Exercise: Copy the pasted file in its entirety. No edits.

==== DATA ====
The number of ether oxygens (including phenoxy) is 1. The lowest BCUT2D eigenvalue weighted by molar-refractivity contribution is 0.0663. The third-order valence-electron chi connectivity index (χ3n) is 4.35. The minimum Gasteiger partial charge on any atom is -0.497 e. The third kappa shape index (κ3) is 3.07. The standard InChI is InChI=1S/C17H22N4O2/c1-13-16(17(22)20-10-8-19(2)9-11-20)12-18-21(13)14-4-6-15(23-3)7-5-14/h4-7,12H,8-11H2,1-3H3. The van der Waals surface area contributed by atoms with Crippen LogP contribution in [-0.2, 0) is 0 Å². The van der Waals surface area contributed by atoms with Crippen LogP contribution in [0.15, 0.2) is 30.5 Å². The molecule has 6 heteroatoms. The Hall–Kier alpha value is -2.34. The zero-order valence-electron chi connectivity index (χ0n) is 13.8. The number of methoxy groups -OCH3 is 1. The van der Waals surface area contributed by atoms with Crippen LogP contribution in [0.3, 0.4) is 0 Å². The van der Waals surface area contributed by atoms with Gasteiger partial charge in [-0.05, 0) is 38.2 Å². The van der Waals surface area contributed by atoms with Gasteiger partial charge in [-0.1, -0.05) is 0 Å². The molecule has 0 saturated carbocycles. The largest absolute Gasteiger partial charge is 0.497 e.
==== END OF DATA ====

The number of ether oxygens (including phenoxy) is 1. The lowest BCUT2D eigenvalue weighted by molar-refractivity contribution is 0.0663. The third-order valence-electron chi connectivity index (χ3n) is 4.35. The minimum Gasteiger partial charge on any atom is -0.497 e. The third kappa shape index (κ3) is 3.07. The standard InChI is InChI=1S/C17H22N4O2/c1-13-16(17(22)20-10-8-19(2)9-11-20)12-18-21(13)14-4-6-15(23-3)7-5-14/h4-7,12H,8-11H2,1-3H3. The van der Waals surface area contributed by atoms with Crippen LogP contribution in [-0.2, 0) is 0 Å². The van der Waals surface area contributed by atoms with Crippen LogP contribution in [0.15, 0.2) is 30.5 Å². The molecule has 6 heteroatoms. The Hall–Kier alpha value is -2.34. The zero-order valence-electron chi connectivity index (χ0n) is 13.8. The number of methoxy groups -OCH3 is 1. The van der Waals surface area contributed by atoms with Crippen LogP contribution in [0.3, 0.4) is 0 Å². The van der Waals surface area contributed by atoms with Gasteiger partial charge in [-0.05, 0) is 38.2 Å². The van der Waals surface area contributed by atoms with Gasteiger partial charge in [-0.1, -0.05) is 0 Å². The molecule has 0 saturated carbocycles. The largest absolute Gasteiger partial charge is 0.497 e.